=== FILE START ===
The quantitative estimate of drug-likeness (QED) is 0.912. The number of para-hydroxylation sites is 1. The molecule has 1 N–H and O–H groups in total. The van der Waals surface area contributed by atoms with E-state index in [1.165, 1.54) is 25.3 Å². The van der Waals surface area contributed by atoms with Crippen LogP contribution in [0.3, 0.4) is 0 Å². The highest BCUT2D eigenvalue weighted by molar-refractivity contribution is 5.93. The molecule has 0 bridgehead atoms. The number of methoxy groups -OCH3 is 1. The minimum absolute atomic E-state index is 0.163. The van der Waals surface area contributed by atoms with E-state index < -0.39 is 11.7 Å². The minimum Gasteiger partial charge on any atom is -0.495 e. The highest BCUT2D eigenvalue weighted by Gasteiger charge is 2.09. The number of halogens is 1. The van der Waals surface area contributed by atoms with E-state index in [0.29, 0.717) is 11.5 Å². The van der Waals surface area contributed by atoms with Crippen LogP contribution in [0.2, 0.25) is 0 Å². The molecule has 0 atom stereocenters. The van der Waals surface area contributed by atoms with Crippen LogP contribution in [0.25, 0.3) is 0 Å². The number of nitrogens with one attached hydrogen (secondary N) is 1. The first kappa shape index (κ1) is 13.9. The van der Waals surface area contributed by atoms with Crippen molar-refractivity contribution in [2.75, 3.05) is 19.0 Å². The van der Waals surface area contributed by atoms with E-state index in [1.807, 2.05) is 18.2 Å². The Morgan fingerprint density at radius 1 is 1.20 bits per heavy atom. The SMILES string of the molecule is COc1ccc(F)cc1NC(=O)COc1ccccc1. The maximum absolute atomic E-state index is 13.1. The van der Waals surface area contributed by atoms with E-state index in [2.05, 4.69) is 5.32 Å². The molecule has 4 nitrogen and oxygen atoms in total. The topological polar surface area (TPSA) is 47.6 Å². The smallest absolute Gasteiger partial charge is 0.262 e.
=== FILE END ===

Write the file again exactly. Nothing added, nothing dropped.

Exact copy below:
The quantitative estimate of drug-likeness (QED) is 0.912. The number of para-hydroxylation sites is 1. The molecule has 1 N–H and O–H groups in total. The van der Waals surface area contributed by atoms with E-state index in [1.165, 1.54) is 25.3 Å². The van der Waals surface area contributed by atoms with Crippen LogP contribution in [0.3, 0.4) is 0 Å². The highest BCUT2D eigenvalue weighted by molar-refractivity contribution is 5.93. The molecule has 0 bridgehead atoms. The number of methoxy groups -OCH3 is 1. The minimum absolute atomic E-state index is 0.163. The van der Waals surface area contributed by atoms with E-state index < -0.39 is 11.7 Å². The minimum Gasteiger partial charge on any atom is -0.495 e. The highest BCUT2D eigenvalue weighted by Gasteiger charge is 2.09. The number of halogens is 1. The van der Waals surface area contributed by atoms with E-state index in [0.29, 0.717) is 11.5 Å². The van der Waals surface area contributed by atoms with Crippen LogP contribution in [0.2, 0.25) is 0 Å². The molecule has 0 atom stereocenters. The van der Waals surface area contributed by atoms with Crippen LogP contribution in [0.25, 0.3) is 0 Å². The number of nitrogens with one attached hydrogen (secondary N) is 1. The first kappa shape index (κ1) is 13.9. The van der Waals surface area contributed by atoms with Crippen molar-refractivity contribution in [2.75, 3.05) is 19.0 Å². The van der Waals surface area contributed by atoms with E-state index in [1.807, 2.05) is 18.2 Å². The Morgan fingerprint density at radius 1 is 1.20 bits per heavy atom. The SMILES string of the molecule is COc1ccc(F)cc1NC(=O)COc1ccccc1. The maximum absolute atomic E-state index is 13.1. The van der Waals surface area contributed by atoms with E-state index in [2.05, 4.69) is 5.32 Å². The molecule has 4 nitrogen and oxygen atoms in total. The topological polar surface area (TPSA) is 47.6 Å². The smallest absolute Gasteiger partial charge is 0.262 e.